Chicago Cubs: Re-examining Theo Epstein’s first year on the job

(Photo by Jonathan Daniel/Getty Images)
(Photo by Jonathan Daniel/Getty Images) /
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Chicago Cubs
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Chicago Cubs: A key signing and trade in-season

After the draft, the Chicago Cubs continued to try to make in-season moves that would improve the long-term outlook of the ballclub. There were two key moves that the team made to that end.

The first was the signing of free agent outfielder Jorge Soler to a nine-year, $30 million deal. This was an interesting move; even though the annual salary wasn’t that high, committing to nine years with someone who had never played in the majors carried a lot of risk. Soler was mainly a reserve outfielder for the World Series-winning club in 2016, and he could never quite put it together while with the Cubs.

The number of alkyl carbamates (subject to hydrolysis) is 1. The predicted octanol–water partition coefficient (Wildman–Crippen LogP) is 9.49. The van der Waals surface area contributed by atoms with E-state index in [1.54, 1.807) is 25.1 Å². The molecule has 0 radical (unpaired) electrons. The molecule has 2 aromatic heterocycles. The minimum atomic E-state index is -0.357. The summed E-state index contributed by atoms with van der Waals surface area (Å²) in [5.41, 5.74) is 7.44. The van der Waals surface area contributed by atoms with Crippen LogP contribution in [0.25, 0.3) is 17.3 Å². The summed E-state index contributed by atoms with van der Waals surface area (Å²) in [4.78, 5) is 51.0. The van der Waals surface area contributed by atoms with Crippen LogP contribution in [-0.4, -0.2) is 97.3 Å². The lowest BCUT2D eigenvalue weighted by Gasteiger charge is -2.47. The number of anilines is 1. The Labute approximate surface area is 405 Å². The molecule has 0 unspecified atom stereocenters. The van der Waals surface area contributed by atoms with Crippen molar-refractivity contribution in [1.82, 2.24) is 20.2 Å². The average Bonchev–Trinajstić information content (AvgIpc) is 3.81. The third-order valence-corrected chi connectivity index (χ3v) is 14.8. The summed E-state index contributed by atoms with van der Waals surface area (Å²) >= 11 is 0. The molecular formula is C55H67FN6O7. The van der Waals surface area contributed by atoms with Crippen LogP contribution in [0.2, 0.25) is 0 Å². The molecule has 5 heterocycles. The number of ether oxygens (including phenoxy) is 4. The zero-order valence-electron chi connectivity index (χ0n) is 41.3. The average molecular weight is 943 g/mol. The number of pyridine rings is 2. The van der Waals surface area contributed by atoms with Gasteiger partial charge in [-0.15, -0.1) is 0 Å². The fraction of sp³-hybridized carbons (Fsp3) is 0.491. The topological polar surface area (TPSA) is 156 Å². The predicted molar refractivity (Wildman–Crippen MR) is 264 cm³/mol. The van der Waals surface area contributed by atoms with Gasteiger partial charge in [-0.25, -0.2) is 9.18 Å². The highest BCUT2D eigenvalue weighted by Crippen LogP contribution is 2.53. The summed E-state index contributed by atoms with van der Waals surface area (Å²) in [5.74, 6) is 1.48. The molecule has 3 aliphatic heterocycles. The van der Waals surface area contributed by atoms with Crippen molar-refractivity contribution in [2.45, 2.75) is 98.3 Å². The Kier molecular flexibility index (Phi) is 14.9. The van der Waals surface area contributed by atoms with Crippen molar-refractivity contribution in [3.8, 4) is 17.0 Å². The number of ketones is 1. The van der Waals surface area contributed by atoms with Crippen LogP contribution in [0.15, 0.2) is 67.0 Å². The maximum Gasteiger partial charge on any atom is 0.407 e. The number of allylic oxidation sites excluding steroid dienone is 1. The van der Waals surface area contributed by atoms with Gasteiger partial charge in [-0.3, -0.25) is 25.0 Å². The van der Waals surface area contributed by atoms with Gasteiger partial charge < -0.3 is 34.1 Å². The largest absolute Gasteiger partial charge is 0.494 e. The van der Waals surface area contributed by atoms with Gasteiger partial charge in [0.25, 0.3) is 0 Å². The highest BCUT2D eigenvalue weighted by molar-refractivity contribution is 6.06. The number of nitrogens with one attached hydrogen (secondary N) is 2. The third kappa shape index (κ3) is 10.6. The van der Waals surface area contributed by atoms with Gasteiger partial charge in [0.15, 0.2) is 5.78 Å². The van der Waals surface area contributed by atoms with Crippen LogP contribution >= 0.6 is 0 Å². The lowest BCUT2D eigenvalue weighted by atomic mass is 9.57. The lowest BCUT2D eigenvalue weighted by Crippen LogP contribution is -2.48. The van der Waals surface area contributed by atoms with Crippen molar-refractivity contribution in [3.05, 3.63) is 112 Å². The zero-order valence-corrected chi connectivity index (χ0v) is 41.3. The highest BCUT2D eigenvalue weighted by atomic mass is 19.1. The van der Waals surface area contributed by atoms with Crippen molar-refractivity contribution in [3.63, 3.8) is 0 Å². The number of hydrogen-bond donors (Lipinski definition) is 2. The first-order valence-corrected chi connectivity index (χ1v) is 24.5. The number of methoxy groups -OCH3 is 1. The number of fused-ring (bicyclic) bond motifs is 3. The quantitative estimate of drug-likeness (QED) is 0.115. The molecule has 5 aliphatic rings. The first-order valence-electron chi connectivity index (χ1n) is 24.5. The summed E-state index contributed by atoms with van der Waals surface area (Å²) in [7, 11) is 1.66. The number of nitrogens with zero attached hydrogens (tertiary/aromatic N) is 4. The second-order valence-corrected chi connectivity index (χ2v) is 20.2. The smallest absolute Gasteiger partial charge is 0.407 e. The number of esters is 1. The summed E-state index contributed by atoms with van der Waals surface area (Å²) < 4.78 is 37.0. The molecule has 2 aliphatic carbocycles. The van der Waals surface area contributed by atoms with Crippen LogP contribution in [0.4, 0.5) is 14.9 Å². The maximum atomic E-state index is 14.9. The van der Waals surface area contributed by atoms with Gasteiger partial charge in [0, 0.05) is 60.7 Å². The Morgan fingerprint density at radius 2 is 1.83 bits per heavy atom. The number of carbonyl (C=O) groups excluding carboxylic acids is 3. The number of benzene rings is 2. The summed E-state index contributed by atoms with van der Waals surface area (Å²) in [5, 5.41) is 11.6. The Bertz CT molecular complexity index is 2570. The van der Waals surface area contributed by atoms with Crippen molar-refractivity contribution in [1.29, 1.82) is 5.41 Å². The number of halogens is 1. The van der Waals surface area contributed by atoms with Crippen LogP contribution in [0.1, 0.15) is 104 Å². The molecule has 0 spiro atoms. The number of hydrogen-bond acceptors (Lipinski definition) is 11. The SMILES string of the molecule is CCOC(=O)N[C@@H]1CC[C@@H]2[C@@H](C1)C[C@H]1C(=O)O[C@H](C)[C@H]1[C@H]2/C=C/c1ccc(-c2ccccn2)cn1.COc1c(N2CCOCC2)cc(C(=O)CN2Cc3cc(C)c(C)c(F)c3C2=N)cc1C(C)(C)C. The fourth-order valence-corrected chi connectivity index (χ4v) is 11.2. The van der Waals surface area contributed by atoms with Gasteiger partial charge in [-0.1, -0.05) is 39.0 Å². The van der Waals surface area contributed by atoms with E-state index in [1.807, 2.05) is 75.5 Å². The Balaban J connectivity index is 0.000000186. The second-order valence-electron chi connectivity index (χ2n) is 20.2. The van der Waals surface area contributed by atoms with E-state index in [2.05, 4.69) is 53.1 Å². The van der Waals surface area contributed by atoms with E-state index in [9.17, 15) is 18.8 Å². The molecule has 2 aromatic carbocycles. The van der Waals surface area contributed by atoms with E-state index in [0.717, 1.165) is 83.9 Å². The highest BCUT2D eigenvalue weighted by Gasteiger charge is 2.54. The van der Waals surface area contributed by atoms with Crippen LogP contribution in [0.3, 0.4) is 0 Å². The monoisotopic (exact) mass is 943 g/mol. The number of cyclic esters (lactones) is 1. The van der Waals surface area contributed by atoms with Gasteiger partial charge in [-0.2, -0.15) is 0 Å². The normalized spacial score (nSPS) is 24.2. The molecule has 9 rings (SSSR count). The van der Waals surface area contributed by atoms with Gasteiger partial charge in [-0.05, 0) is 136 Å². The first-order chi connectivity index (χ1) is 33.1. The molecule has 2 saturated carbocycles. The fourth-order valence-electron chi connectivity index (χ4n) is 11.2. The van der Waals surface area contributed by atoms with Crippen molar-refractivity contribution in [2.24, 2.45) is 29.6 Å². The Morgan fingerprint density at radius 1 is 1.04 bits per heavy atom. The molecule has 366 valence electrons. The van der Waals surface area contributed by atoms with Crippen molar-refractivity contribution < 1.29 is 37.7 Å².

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After the 2016 season, the Cubs gave up on the right-handed hitting outfielder and traded him to the Kansas City Royals for one-year rental closer Wade Davis. Davis was solid in 2017, but Cubs fans started regretting the trade in 2019 when Soler finally figured it out and led the American League in home runs with the Royals. I don’t think this was a bad trade by the Cubs; they got some value for Soler, and I feel like they were patient enough with him.

The other big move was when the Cubs cashed in on Ryan Dempster‘s great start to 2012 by trading him to the Texas Rangers for Christian Villanueva and Kyle Hendricks. Villanueva didn’t do anything with the Cubs, but as we know Kyle Hendricks has had a great run with the team, posting six straight seasons with an ERA under 4.00, including a league-best 2.13 in 2016. The Cubs clearly won this trade.

The Cubs made two other notable trades at the deadline in 2012. They traded Maholm and Reed Johnson to the Atlanta Braves, while they also sent Geovany Soto to the Rangers. Neither trade netted anything of long-term value.